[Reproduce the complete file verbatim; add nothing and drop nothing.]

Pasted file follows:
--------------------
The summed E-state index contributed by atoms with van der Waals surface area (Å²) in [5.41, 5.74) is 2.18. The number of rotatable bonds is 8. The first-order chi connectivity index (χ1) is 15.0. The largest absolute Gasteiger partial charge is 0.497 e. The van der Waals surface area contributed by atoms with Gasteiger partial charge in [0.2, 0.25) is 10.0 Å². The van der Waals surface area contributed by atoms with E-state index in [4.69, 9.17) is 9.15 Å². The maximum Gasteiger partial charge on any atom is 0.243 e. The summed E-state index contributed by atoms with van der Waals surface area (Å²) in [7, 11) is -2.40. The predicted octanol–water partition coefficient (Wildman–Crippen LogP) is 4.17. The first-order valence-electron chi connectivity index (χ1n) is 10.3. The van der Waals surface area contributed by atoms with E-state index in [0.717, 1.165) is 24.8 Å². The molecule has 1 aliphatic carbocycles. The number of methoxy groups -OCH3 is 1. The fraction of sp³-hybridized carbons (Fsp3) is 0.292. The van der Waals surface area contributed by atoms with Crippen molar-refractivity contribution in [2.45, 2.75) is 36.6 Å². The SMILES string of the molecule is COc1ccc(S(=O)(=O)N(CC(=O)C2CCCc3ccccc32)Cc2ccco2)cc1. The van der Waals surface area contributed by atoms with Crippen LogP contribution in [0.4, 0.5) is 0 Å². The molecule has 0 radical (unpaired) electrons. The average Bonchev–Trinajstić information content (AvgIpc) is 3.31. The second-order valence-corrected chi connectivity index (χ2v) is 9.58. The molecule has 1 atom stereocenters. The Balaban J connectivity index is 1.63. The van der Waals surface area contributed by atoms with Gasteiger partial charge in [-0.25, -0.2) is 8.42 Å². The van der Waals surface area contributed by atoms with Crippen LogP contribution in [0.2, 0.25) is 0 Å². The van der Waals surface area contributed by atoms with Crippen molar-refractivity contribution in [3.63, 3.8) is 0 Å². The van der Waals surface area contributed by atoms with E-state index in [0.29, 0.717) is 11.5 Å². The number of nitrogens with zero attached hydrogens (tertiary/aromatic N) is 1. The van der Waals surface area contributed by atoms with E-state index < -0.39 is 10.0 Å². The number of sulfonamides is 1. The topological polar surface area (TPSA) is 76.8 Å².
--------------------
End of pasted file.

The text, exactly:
The summed E-state index contributed by atoms with van der Waals surface area (Å²) in [5.41, 5.74) is 2.18. The number of rotatable bonds is 8. The first-order chi connectivity index (χ1) is 15.0. The largest absolute Gasteiger partial charge is 0.497 e. The van der Waals surface area contributed by atoms with Gasteiger partial charge in [0.2, 0.25) is 10.0 Å². The van der Waals surface area contributed by atoms with E-state index in [4.69, 9.17) is 9.15 Å². The maximum Gasteiger partial charge on any atom is 0.243 e. The summed E-state index contributed by atoms with van der Waals surface area (Å²) in [7, 11) is -2.40. The predicted octanol–water partition coefficient (Wildman–Crippen LogP) is 4.17. The first-order valence-electron chi connectivity index (χ1n) is 10.3. The van der Waals surface area contributed by atoms with E-state index in [0.717, 1.165) is 24.8 Å². The molecule has 1 aliphatic carbocycles. The number of methoxy groups -OCH3 is 1. The fraction of sp³-hybridized carbons (Fsp3) is 0.292. The van der Waals surface area contributed by atoms with Crippen molar-refractivity contribution in [2.45, 2.75) is 36.6 Å². The SMILES string of the molecule is COc1ccc(S(=O)(=O)N(CC(=O)C2CCCc3ccccc32)Cc2ccco2)cc1. The van der Waals surface area contributed by atoms with Crippen LogP contribution in [0.4, 0.5) is 0 Å². The molecule has 0 radical (unpaired) electrons. The average Bonchev–Trinajstić information content (AvgIpc) is 3.31. The second-order valence-corrected chi connectivity index (χ2v) is 9.58. The molecule has 1 atom stereocenters. The Balaban J connectivity index is 1.63. The van der Waals surface area contributed by atoms with Gasteiger partial charge in [-0.25, -0.2) is 8.42 Å². The van der Waals surface area contributed by atoms with Crippen LogP contribution in [0.2, 0.25) is 0 Å². The van der Waals surface area contributed by atoms with Crippen molar-refractivity contribution in [3.63, 3.8) is 0 Å². The van der Waals surface area contributed by atoms with E-state index in [0.29, 0.717) is 11.5 Å². The number of nitrogens with zero attached hydrogens (tertiary/aromatic N) is 1. The van der Waals surface area contributed by atoms with E-state index < -0.39 is 10.0 Å². The number of sulfonamides is 1. The topological polar surface area (TPSA) is 76.8 Å².